Nanoelectrochromics for Smart Windows: Materials and Methodologies


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Abstract By actively regulating the solar radiation (both visible and near infrared part) passing through the window aperture, electrochromic (EC) smart windows can improve both the energy efficiency and the user comfort of windows. Thus, these EC windows show a promising potential in energy efficient buildings [1, 2]. However, the success of EC windows in the building sector will depend on not only the potential benefit that will be realized by the end user, but also a sophisticated design and selection of materials (e.g., EC materials, transparent conductive coatings, and ionic conductors) to make the EC windows durable and affordable. The recent development has shown that high performance EC devices can be achieved by using nanostructured EC materials and/or nanoassemblies, hence denoted hereafter as nanoelectrochromics [3-6]. The application of nanoelectrochromics usually leads to high coloration efficiency, high color contrast, and fast switching, which are important properties for EC windows. Obviously, a combination of size, morphology, and composition at nanometer scale will lead to a myriad of possibilities towards high performance EC devices, whereas it may also result in complexities and uncertainties with respect to mechanism, stability, durability, and so on. Therefore, systemic studies on nanoelectrochromics will still be essential. In this study, challenges and opportunities of nanoelectrochromics for large-area and large-scale window applications have been discussed. References [1] Baetens, R.; Jelle, B.P. and Gustavsen, A. (2010): Properties, requirements and possibilities of smart windows for dynamic daylight and solar energy control in buildings: A state-of-the-art review. Solar Energy Materials and Solar Cells, 94, 87–105. [2] Jelle, B. P. and Gao, T. (2015): The utilization of electrochromic materials for smart window applications in energy-efficient buildings. Proceedings of TechConnect World Innovation Conference 2015, Washington DC, USA, pp. 226–229. [3] Gao, T.; Gustavsen, A. and Jelle, B.P. (2010): Nanoelectrochromics with applied materials and methodologies. Zero Emission Buildings – Proceedings of the Renewable Energy Research Conference, Trondheim, Norway, pp. 61–71. [4 Gao, T. and Jelle, B. P. (2013): Paraotwayite-type α-Ni(OH)2 nanowires: Structural, optical and electrochemical properties. Journal of Physical Chemistry C, 117, 17294–17302. [5] Gao, T. and Jelle, B. P. (2013): Visible-light driven photochromism of hexagonal sodium tungsten bronze nanorods. Journal of Physical Chemistry C, 117, 13753–13761. [6] Gao, T.; Jelle, B. P. and Gustavsen, A. (2013): Synthesis and characterization of sodium tungsten bronze nanorods for electrochromic smart window applications. Proceedings of the 13th IEEE International Conference on Nanotechnology, Beijing, China, pp. 1093–1096.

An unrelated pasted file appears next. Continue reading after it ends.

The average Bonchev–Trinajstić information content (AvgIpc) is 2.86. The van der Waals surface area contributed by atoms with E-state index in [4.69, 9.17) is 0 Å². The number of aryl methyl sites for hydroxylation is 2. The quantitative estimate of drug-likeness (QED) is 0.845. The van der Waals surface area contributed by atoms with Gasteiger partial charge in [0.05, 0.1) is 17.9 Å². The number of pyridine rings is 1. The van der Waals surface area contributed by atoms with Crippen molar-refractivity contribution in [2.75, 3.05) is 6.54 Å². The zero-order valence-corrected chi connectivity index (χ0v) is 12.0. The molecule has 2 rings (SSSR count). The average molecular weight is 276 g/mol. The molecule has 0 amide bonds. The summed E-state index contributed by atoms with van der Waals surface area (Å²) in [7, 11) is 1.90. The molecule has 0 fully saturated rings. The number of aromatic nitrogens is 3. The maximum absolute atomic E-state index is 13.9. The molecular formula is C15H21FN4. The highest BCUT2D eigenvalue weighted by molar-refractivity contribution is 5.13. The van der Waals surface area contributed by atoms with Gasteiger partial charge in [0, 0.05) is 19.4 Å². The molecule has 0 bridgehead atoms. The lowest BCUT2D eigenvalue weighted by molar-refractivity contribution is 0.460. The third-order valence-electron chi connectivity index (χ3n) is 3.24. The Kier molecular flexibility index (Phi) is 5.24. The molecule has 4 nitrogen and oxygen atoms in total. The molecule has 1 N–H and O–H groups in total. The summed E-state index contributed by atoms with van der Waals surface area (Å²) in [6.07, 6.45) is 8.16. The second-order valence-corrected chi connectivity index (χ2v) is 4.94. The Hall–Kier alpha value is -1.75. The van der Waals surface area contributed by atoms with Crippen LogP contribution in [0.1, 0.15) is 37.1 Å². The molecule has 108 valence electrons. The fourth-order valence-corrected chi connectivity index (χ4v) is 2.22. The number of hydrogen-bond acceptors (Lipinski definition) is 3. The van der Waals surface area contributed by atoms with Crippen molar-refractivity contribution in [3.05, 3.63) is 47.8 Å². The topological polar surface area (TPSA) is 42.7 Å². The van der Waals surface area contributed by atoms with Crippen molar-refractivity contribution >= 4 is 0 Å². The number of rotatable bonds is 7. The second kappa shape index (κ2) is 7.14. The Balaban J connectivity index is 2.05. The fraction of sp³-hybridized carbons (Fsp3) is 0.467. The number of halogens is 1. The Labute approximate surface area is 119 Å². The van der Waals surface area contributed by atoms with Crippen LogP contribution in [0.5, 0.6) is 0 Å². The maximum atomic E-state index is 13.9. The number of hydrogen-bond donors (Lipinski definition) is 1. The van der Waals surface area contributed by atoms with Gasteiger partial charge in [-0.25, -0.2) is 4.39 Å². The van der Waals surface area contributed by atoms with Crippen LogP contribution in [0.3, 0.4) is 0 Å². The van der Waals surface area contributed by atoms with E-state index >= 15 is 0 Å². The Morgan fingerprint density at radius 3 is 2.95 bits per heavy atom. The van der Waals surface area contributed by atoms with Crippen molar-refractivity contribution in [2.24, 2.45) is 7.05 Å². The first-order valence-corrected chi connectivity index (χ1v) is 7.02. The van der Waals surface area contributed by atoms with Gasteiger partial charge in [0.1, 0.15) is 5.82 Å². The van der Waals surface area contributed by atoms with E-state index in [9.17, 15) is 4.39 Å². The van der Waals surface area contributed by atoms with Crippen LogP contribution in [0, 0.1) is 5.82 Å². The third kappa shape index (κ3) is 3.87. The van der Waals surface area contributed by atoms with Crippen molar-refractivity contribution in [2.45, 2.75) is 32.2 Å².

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Journal: TechConnect Briefs
Volume: 2, Materials for Energy, Efficiency and Sustainability: TechConnect Briefs 2016
Published: May 22, 2016
Pages: 279 - 282
Industry sectors: Advanced Materials & Manufacturing | Energy & Sustainability
Topics: Materials for Sustainable Building, Sustainable Materials
ISBN: 978-0-9975-1171-0